Grace, mercy, and peace be unto you from the crucified and living Lord Jesus! Amen. In the preface to his novel, The Screwtape Letters, C.S. Lewis writes:
“There are two equal and opposite errors into which our race can fall about the devils. One is to disbelieve in their existence. The other is to believe, and to feel an excessive and unhealthy interest in them. They themselves are equally pleased by both errors and hail a materialist or a magician with the same delight.”

Thus, Lewis warns us that either denying the existence of demons or outright obsession with the occult will have disastrous effect in our lives.
In our scientific, naturalistic, rationalistic age, it is difficult for us to believe in a real, personal devil. In a 2009 survey, the Barna Group found that 59% of Christians believe that Satan is only a symbol of evil, not an actual being. We have relegated demons to the same realm as vampires, werewolves, and the bogeyman—figments of our imaginations, but not actual threats.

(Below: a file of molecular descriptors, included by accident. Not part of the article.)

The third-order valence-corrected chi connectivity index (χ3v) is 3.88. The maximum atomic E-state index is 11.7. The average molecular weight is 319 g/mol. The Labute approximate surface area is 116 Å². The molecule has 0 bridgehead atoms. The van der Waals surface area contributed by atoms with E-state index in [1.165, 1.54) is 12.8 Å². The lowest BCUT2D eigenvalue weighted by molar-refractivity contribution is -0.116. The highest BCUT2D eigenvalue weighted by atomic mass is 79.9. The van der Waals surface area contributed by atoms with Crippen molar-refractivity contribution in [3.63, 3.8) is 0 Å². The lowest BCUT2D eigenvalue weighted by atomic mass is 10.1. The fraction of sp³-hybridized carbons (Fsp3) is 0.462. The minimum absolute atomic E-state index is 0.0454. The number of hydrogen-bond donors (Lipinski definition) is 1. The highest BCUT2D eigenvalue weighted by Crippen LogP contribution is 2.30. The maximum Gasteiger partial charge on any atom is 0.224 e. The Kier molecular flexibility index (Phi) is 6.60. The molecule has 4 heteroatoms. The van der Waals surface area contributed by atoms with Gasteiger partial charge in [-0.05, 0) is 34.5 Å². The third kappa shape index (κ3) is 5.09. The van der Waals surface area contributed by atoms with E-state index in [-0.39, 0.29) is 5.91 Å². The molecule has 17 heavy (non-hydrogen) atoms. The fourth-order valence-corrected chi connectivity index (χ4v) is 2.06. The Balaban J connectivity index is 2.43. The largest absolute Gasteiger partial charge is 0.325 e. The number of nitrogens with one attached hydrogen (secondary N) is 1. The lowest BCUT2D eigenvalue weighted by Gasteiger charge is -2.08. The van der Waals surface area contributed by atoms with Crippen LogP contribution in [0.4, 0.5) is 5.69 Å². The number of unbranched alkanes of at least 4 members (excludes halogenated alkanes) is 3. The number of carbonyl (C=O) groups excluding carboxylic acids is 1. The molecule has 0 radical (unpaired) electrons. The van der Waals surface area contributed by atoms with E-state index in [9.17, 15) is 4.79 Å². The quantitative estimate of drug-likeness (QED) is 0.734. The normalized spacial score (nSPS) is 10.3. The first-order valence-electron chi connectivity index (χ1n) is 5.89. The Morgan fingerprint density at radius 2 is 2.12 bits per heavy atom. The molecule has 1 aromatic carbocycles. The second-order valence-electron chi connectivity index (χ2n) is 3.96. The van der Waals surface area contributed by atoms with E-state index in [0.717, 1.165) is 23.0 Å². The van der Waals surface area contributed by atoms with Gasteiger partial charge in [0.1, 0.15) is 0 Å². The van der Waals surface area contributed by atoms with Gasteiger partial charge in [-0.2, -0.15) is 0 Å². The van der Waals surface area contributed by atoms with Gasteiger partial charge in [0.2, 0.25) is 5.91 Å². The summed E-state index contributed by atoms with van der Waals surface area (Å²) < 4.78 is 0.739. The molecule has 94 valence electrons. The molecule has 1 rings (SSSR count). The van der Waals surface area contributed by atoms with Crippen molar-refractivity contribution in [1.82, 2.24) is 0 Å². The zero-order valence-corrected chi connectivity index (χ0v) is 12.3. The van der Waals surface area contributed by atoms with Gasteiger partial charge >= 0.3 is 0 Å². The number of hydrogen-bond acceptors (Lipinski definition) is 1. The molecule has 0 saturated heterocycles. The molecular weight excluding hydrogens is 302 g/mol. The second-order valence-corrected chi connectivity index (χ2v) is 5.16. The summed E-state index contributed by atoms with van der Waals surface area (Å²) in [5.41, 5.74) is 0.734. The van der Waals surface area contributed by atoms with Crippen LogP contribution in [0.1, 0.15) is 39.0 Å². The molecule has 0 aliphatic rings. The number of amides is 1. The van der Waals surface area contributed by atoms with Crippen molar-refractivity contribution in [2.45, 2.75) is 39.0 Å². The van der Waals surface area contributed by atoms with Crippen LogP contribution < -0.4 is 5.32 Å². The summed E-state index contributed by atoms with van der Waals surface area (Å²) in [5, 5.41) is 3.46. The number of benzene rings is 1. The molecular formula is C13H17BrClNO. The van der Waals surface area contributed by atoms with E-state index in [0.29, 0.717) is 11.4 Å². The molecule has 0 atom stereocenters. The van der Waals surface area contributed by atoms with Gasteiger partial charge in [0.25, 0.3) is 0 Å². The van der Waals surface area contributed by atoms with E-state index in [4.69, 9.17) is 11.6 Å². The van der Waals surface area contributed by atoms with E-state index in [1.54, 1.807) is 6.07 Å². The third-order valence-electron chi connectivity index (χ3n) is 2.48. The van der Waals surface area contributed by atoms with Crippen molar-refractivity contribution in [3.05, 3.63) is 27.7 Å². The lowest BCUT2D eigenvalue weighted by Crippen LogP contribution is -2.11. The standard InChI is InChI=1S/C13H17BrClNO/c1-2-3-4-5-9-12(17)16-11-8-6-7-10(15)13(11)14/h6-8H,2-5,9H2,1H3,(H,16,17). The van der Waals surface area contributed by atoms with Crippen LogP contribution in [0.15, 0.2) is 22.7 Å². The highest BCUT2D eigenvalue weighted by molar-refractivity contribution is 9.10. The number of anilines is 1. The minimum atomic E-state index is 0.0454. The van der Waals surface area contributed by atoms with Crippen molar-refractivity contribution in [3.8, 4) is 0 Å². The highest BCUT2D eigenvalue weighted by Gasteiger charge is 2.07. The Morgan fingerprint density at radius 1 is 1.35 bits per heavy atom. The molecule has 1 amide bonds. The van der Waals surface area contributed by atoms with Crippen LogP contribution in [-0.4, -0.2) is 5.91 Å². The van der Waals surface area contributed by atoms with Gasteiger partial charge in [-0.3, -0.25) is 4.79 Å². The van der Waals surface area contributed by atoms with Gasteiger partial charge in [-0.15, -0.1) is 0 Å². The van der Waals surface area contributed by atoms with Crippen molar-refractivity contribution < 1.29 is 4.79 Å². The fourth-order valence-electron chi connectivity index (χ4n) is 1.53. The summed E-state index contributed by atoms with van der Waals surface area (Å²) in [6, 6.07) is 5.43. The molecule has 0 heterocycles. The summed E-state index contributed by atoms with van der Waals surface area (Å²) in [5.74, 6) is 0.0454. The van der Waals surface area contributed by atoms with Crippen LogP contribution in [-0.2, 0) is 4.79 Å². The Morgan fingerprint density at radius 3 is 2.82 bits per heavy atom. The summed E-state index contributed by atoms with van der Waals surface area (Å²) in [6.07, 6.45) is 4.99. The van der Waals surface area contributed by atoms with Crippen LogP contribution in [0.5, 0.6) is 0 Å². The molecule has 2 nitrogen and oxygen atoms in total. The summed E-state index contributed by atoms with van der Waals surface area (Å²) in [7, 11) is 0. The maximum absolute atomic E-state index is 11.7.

And Satan is pleased.
Yet in our Gospel lesson today, Jesus frees a man possessed by many demons and gives him salvation. Jesus certainly thinks demons are real, and that’s good enough for me
Our Gospel lesson takes place right after Jesus’ famous miracle of calming the stormy sea. “Be still,” he said to the wind and waves, and they were still (cp. Mark 4:39). Yet his disciples were left wondering, “Who then is this, that he commands even winds and water, and they obey him?” (Luke 8:25, ESV). In our pericope, the people marvel that even the demons obey Jesus. And in the story after that, when Jesus raises Jairus’s daughter from the dead, he proves that not even death and the grave can withstand his command. In the face of such overwhelming evidence, there is only one appropriate response: “Truly this man was the Son of God!” (Mark 15:39).